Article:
You can train all you want, but when race day comes you’ll find that running is much more of a mental sport than physical. You’re going to have to tap into all your mental capacities and self-talk, visualize, and give yourself pep talks. Your body can finish the distance, so be sure to remind your brain that you can!

There’ll Be Surprises

One thing you certainly can’t control is the weather. You should plan for as much as possible, and in this case, plan two outfits: one for good weather and one for bad weather. There are only a few things you can be certain of, and in this case you can trust in your training to be able to run in the rain. It takes a flexible attitude to keep from falling off your game. But despite your earnest determination, you also may wake on race day morning and aren’t “feeling it.” If you planned on a personal record that day, don’t be afraid to put it aside and focus on enjoying the race for fun. Change your pace goals if you need to. It’s OK; surprises happen, and it won’t be the end of the world to not run the “perfect race.”

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Really Weird Things Happen to Your Body

I’m telling you this so you won’t be surprised.

Chafing

This is a common running problem, but one you can usually avoid. First, it’s crucial you buy and test out the right clothing. That means you shouldn’t run in anything new on race day, and only run in clothes you know won’t irritate your skin. Consider wearing spandex shorts or capris, and add some Body Glide or Vaseline on those problem areas to help prevent chafing.

Dizziness

As you sweat, your body loses salt so it’s important to replenish the salts you are losing and drink electrolyte-filled drinks intermittently throughout the run. This will help you from getting dizzy and help your muscles from seizing up.

GI Problems

Stomach issues are very common for runners, which is why it’s so important to use trial-and-error during training to find out what foods your body responds to best. When you run, blood travels away from the digestive tract in order to support your muscles at work. This, in turn, stunts normal digestion which can lead to digestive discomfort. Some strategies to avoid this are to reduce your intake of high-fiber foods and sugar substitutes, and avoid anti-inflammatory drugs before races.

Blisters

This is one of the biggest running annoyances, but one you can often avoid simply through well-fitting shoes. You’ll want your shoes to be a half size bigger than your regular shoe size, to allow for foot swelling. Also don’t run in cotton socks. Consider investing in moisture-wicking socks, and wear band-aids on problem areas.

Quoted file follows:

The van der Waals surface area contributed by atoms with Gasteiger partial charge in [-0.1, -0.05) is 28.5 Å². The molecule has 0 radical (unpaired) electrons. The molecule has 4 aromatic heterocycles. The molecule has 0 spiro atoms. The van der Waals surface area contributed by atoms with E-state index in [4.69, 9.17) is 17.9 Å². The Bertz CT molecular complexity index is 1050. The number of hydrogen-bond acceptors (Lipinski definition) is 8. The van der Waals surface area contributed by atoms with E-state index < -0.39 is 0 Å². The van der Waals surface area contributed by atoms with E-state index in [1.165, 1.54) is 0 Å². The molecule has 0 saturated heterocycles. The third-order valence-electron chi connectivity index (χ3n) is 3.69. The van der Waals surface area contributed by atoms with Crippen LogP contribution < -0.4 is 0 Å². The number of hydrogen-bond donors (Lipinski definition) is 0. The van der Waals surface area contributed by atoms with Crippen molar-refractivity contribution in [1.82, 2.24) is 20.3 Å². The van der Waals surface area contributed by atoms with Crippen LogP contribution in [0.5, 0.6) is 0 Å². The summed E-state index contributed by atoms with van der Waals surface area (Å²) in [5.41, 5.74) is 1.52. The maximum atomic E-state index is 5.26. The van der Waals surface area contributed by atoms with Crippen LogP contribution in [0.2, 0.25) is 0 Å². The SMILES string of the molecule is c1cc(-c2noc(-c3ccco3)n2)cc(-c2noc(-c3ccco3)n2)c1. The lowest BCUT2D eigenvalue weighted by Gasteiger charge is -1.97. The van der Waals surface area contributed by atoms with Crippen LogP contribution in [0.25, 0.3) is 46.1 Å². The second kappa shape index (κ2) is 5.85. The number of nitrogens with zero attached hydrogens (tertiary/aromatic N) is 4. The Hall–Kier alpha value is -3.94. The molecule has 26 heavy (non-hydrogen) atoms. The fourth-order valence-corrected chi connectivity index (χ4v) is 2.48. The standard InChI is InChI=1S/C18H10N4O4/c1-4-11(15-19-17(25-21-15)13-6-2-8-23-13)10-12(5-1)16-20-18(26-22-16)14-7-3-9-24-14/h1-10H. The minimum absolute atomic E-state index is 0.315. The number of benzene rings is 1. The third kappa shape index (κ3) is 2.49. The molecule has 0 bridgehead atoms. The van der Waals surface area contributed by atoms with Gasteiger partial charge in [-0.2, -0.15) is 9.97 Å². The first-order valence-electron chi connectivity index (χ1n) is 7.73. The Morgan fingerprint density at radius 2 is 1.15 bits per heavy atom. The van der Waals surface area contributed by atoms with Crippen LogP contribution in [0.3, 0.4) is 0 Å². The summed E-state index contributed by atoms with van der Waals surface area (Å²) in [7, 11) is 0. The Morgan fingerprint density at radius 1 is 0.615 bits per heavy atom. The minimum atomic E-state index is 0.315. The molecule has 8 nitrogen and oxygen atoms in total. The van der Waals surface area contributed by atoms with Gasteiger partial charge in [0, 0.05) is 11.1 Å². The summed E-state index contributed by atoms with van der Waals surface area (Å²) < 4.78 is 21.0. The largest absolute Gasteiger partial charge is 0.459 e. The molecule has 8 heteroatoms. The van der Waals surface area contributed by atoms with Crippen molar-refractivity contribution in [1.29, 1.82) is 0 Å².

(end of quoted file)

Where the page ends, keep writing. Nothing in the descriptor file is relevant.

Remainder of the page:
Urination

Having to go “Number 1” during a race is a common problem that can be easily avoided. The simple solution is to hydrate in weeks before race, not just the day before or on race day. This will prevent you from having to drink so much water on the course or before the race.

Lower Immunity

Running long distances lowers your immunity and puts you at risk for getting sick. Be sure post-race to fuel your body, rest, and give yourself ample time to recover.

Make a Post-Race Plan

We’re usually so focused on training for the race itself that we forget to prepare our bodies for what to do after the race is over, but that’s often one of the most important parts! You’ll want to keep walking and moving after you cross the finish-line, even though your body will be begging you to sit down. But don’t sit! You don’t want your muscles to tighten or seize up.

Keep walking for some time until you feel able to stretch out your muscles, and be sure to stretch. Within 30 minutes you’ll want to eat something with a good amount of protein (approximately 10-15 grams) for muscle recovery and repair. And be sure to rehydrate immediately with electrolytes. If the weather’s cold, you’ll want to have a dry change of clothes handy to quickly change into to avoid getting sick.

You’ll Sign Up For Another Race

You’ve just taken a crazy emotional journey and you may have even thought around mile 9, “I’ll never sign up for another one of these!” But remember that euphoria you’ll feel at the finish line? Well, it may carry you to sign up for another race. My suggestion though, give it a few days and if you still want to run another one, then sign up!

Is there anything else you’d add to the list?